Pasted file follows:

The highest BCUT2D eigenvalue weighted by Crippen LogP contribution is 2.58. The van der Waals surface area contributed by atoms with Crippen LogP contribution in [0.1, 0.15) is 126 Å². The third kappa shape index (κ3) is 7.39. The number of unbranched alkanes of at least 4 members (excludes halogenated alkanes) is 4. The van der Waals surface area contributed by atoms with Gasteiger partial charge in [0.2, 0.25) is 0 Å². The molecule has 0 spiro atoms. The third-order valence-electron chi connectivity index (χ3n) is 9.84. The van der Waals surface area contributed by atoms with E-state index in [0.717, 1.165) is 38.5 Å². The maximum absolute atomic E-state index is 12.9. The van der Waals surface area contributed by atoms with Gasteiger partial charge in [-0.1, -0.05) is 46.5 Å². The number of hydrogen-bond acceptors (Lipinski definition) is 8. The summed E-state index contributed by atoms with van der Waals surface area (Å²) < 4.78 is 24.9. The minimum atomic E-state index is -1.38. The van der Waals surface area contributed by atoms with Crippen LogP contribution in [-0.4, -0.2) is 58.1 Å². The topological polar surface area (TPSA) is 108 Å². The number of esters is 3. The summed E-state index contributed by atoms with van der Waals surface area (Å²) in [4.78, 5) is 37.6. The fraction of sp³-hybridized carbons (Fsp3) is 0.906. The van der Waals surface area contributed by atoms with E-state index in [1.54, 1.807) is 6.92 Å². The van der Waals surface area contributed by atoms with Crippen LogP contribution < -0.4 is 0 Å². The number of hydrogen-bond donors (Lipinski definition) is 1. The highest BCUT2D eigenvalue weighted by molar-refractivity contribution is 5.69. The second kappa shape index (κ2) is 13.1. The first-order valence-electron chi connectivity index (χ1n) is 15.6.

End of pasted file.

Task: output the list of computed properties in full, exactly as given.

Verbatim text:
The highest BCUT2D eigenvalue weighted by Crippen LogP contribution is 2.58. The van der Waals surface area contributed by atoms with Crippen LogP contribution in [0.1, 0.15) is 126 Å². The third kappa shape index (κ3) is 7.39. The number of unbranched alkanes of at least 4 members (excludes halogenated alkanes) is 4. The van der Waals surface area contributed by atoms with Gasteiger partial charge in [0.2, 0.25) is 0 Å². The molecule has 0 spiro atoms. The third-order valence-electron chi connectivity index (χ3n) is 9.84. The van der Waals surface area contributed by atoms with E-state index in [0.717, 1.165) is 38.5 Å². The maximum absolute atomic E-state index is 12.9. The van der Waals surface area contributed by atoms with Gasteiger partial charge in [-0.1, -0.05) is 46.5 Å². The number of hydrogen-bond acceptors (Lipinski definition) is 8. The summed E-state index contributed by atoms with van der Waals surface area (Å²) < 4.78 is 24.9. The minimum atomic E-state index is -1.38. The van der Waals surface area contributed by atoms with Crippen LogP contribution in [-0.4, -0.2) is 58.1 Å². The topological polar surface area (TPSA) is 108 Å². The number of esters is 3. The summed E-state index contributed by atoms with van der Waals surface area (Å²) in [4.78, 5) is 37.6. The fraction of sp³-hybridized carbons (Fsp3) is 0.906. The van der Waals surface area contributed by atoms with E-state index in [1.54, 1.807) is 6.92 Å². The van der Waals surface area contributed by atoms with Crippen LogP contribution < -0.4 is 0 Å². The number of hydrogen-bond donors (Lipinski definition) is 1. The highest BCUT2D eigenvalue weighted by molar-refractivity contribution is 5.69. The second kappa shape index (κ2) is 13.1. The first-order valence-electron chi connectivity index (χ1n) is 15.6.